Election Week 2020

Despite people getting sick and dying in alarming numbers from the coronavirus, and even as many individuals and families trembled on the brink of financial catastrophe and racial tensions reached the boiling point, voters turned out in record numbers. Many took advantage of early voting and/or mailed in their ballots, while others lined up for hours on Election Day despite the pandemic. An historic number of voters were determined to make their voices heard.

And in the heat of a profound crisis, we the people always seem to elect the right man for the job.  We seem to get it right when the chips are down. Think Abraham Lincoln and his election in 1860 on the eve of the Civil War.  Think FDR in the midst of the Great Depression in 1932.  Think Joe Biden and our current turmoil.  

Character and temperament always matter when electing a president.  And they are absolutely essential right now.  The two presidential candidates could not be more different:  one sows discord, the other strives to unite; one thrives on chaos, the other seeks to restore a sense of normalcy; one has a flagrant disregard for institutions vital to our democracy, the other has devoted his life to the public interest. Biden is not a perfect candidate, nor will he become a perfect president.  No one is. But we have elected the right man for the right job in the right moment.   And that’s a good thing for the endangered health of our nation.

Amidst the jubilation is a profound sense of relief.  Many of us have felt an overwhelming sense of exhaustion that accompanied the endless rants of someone who was ill suited to be our leader.  We grew accustomed to and even desensitized to the constant political whirlwind provoked by some incendiary comment tweeted overnight.  The president seemed determined to turn the nation’s political life into a reality TV series where he was its star, director and producer. 

Thankfully that will end soon.  But not quite yet.  The current president will not go gently into that good night.  He will rage, rage against the dying of the light.  There will be litigation and continued outrageous commentary that he “won” the election, if only the “legal” votes are counted, and that his victory was stolen.  Of course, this is a dangerous fiction.  Dangerous because it erodes confidence and trust in the vital center of our democracy. Dangerous because it will evoke suspicion, resentment and even hatred towards the next president and sow further discord in our badly divided nation.  

The current president’s comments post-election have been irresponsible and disgraceful.  His Thursday, November 5th press briefing was simply astonishing.  Everyone should listen to it.  Every sentence he uttered contained a falsehood.  It was pure propaganda.  Our fierce adversary, Vladimir Putin, could not have written a better disinformation script for the president to read.   Listening to his words, one could imagine that perhaps he really was the Manchurian president.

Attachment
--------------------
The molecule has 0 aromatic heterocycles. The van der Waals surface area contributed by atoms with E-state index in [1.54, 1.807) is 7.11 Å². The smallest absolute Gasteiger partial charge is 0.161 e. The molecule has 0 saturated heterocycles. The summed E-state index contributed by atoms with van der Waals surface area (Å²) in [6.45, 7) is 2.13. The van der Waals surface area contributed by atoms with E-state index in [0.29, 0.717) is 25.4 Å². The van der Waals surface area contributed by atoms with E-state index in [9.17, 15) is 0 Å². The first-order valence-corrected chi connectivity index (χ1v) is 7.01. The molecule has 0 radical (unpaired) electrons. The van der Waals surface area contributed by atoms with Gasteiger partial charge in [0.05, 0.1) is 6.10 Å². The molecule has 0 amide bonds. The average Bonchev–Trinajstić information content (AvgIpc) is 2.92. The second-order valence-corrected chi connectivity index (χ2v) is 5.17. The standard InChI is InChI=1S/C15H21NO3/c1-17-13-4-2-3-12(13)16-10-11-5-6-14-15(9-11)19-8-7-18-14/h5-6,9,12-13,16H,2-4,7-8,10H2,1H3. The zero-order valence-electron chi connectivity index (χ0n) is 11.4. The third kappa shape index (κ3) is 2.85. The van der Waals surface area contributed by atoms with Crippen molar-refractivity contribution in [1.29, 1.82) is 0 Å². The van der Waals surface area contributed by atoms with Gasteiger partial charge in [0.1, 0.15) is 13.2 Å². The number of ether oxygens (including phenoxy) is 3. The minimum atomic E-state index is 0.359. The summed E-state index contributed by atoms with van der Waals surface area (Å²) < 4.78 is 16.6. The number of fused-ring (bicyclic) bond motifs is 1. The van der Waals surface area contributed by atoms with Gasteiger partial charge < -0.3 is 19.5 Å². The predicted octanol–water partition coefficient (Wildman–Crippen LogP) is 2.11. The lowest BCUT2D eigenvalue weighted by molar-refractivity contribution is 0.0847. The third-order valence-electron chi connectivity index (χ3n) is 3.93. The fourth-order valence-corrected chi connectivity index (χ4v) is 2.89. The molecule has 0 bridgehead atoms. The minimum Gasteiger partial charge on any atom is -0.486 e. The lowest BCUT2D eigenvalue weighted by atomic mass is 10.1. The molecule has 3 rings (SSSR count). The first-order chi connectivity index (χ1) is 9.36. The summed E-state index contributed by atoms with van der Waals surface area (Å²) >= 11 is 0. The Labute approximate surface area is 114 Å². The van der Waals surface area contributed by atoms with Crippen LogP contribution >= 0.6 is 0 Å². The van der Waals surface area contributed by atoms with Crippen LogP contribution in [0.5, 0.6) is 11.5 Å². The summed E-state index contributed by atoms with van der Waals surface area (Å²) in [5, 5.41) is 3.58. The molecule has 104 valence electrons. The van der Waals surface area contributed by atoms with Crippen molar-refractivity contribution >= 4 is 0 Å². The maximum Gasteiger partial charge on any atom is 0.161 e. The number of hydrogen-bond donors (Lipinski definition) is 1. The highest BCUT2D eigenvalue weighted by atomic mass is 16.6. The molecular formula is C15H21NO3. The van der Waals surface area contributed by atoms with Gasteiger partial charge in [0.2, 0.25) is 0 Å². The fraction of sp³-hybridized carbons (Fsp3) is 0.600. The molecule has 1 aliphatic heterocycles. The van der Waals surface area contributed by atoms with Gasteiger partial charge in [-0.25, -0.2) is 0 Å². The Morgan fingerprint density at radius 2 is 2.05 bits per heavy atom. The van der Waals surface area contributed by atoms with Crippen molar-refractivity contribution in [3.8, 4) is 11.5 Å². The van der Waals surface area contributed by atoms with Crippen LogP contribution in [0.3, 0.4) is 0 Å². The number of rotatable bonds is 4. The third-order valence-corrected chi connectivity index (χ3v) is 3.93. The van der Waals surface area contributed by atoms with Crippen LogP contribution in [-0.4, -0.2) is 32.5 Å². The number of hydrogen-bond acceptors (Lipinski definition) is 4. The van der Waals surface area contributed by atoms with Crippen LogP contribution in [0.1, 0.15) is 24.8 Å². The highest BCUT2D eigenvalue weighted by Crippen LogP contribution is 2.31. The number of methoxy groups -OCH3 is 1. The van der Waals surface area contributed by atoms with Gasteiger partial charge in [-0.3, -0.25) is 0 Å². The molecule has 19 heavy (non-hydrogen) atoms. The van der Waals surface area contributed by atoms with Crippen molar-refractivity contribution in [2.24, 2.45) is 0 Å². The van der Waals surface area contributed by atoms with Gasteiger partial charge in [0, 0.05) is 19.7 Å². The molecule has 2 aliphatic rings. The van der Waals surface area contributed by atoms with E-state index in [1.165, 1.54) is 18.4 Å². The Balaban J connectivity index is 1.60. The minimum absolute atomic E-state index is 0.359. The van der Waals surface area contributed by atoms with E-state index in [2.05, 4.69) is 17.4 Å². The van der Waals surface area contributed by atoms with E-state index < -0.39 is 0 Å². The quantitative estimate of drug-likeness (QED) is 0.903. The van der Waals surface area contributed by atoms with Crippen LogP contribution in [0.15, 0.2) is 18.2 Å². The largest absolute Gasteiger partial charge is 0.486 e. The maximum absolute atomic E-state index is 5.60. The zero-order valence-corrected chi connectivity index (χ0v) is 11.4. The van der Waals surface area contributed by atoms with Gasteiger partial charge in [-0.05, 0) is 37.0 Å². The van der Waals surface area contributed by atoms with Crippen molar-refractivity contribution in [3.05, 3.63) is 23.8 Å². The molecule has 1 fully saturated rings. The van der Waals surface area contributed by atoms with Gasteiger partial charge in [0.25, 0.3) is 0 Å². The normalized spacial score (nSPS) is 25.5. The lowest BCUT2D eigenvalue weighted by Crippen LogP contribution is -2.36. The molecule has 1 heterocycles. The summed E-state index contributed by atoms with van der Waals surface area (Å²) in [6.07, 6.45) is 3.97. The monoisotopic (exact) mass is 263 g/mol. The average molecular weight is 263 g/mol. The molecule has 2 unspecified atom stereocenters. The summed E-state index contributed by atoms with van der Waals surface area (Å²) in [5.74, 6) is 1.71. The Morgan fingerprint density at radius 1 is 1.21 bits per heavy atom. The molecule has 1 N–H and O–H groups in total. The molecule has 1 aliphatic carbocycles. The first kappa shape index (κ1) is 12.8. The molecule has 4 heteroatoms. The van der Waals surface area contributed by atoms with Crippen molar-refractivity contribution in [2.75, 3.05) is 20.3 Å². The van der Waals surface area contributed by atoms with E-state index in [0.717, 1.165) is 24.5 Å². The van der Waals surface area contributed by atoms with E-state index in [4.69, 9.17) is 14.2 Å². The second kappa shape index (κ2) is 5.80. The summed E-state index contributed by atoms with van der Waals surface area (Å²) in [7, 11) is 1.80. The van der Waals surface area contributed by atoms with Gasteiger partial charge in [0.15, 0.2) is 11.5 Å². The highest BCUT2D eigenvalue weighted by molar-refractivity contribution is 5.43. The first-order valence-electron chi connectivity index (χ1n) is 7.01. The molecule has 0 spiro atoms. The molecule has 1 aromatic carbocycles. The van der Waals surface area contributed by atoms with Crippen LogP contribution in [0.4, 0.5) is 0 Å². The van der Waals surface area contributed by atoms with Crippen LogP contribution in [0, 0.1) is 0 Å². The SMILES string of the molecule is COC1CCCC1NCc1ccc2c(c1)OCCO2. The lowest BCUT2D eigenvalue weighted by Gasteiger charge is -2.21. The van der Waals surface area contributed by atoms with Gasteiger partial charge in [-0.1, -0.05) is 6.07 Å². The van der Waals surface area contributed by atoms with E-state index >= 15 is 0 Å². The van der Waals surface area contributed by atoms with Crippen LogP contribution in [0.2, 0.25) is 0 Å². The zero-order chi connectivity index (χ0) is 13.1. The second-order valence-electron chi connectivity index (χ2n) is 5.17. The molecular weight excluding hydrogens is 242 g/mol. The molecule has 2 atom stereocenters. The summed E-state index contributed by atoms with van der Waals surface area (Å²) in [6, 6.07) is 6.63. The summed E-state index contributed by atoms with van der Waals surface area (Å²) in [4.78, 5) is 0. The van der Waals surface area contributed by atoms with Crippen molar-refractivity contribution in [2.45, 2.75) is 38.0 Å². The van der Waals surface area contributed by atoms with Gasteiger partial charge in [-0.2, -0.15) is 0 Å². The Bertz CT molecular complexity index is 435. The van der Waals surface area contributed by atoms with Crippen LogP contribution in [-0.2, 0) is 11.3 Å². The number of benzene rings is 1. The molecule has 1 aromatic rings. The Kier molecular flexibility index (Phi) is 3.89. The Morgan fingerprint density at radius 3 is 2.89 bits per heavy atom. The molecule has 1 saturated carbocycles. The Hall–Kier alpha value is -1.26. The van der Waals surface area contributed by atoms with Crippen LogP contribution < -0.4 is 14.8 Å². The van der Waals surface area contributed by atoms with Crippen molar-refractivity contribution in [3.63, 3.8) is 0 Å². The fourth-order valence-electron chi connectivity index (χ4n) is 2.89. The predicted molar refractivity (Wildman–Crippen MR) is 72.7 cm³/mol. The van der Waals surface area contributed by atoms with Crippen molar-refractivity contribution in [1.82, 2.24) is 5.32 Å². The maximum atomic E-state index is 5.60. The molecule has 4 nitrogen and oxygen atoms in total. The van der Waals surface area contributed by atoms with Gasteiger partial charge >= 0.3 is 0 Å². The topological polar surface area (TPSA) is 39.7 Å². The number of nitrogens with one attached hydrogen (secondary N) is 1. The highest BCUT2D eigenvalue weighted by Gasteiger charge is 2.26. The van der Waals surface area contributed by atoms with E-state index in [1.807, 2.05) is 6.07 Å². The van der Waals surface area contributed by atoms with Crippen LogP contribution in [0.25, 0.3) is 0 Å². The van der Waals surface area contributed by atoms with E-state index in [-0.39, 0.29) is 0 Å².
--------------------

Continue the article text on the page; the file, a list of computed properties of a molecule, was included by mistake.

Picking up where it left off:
At some point, he will concede the election.  It will not happen soon.  Perhaps after a recount of votes in states like Georgia and Wisconsin.  Perhaps when Republican congressional leaders sit down to inform him the jig is up.  But when the president does concede, he will not make a gracious speech.  There will be no talk about supporting the president elect and rallying together as a nation.  Not after he accused the other side of committing widespread voter fraud to steal an election that he won.  The president is determined to go out a political martyr.  And let’s be clear:  his cause will be trumpeted by the denizens of talk radio and the alt-right during the entire Biden administration and for the foreseeable future, perhaps forever. The president will identify himself as the victim of the greatest political witch hunt in our nation’s history, stemming from the Obama administration spying on his 2016 campaign, to the so-called “Russia investigation” right through to the alleged electoral fraud. 

What does the president want?  What is his endgame?  What he seeks to accomplish is this:  to keep his name in the public eye so he can refurbish and monetize his personal brand.  This has been his primary objective throughout the course of his public life. This president has no core political beliefs.  He is neither Republican nor conservative. His beliefs are merely expedient.  He endorses anything that enhances his celebrity status, anything that engenders greater personal and brand visibility.  Losing this election will not prevent him from achieving his goal.  Portraying himself as an aggrieved victim will be a potent and lucrative story line, allowing him to transform a political defeat into a great personal asset to his brand.  

But it will be a great relief not to see and hear this president on a daily basis.  The nightmare of his administration will soon be over.  Thank goodness for that.  Now the difficult task of addressing the perfect storm of issues confronting our nation and world looms large.  Let us hope the Biden presidency will secure the support and assistance from those on the other side in Congress, especially the Senate, to enact the people’s urgent business.  We can only pray that partisan interests will be put aside in favor of the national interest. If anyone can achieve that, Biden can. But we should not delude ourselves, it will be a very difficult and uphill battle.  

Neal Aponte, Ph.D.

Editor of Delano